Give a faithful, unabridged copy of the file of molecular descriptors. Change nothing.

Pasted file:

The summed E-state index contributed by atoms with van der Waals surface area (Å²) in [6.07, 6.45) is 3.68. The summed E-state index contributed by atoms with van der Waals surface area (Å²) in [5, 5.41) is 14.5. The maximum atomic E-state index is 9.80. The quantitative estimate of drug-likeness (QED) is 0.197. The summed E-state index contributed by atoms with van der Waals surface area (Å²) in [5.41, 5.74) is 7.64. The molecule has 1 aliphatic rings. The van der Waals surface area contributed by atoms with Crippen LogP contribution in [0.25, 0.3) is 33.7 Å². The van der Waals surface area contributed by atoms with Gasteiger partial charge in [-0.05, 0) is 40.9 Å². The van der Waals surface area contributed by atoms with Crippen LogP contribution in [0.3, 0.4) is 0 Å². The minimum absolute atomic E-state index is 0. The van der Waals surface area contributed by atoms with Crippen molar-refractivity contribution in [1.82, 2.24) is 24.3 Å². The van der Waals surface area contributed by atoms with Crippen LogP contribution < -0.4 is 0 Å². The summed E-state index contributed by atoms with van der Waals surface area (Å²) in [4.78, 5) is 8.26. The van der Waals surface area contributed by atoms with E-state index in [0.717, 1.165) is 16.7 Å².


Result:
The summed E-state index contributed by atoms with van der Waals surface area (Å²) in [6.07, 6.45) is 3.68. The summed E-state index contributed by atoms with van der Waals surface area (Å²) in [5, 5.41) is 14.5. The maximum atomic E-state index is 9.80. The quantitative estimate of drug-likeness (QED) is 0.197. The summed E-state index contributed by atoms with van der Waals surface area (Å²) in [5.41, 5.74) is 7.64. The molecule has 1 aliphatic rings. The van der Waals surface area contributed by atoms with Crippen LogP contribution in [0.25, 0.3) is 33.7 Å². The van der Waals surface area contributed by atoms with Gasteiger partial charge in [-0.05, 0) is 40.9 Å². The van der Waals surface area contributed by atoms with Crippen LogP contribution in [0.3, 0.4) is 0 Å². The minimum absolute atomic E-state index is 0. The van der Waals surface area contributed by atoms with Crippen molar-refractivity contribution in [1.82, 2.24) is 24.3 Å². The van der Waals surface area contributed by atoms with Crippen LogP contribution < -0.4 is 0 Å². The summed E-state index contributed by atoms with van der Waals surface area (Å²) in [4.78, 5) is 8.26. The van der Waals surface area contributed by atoms with E-state index in [0.717, 1.165) is 16.7 Å².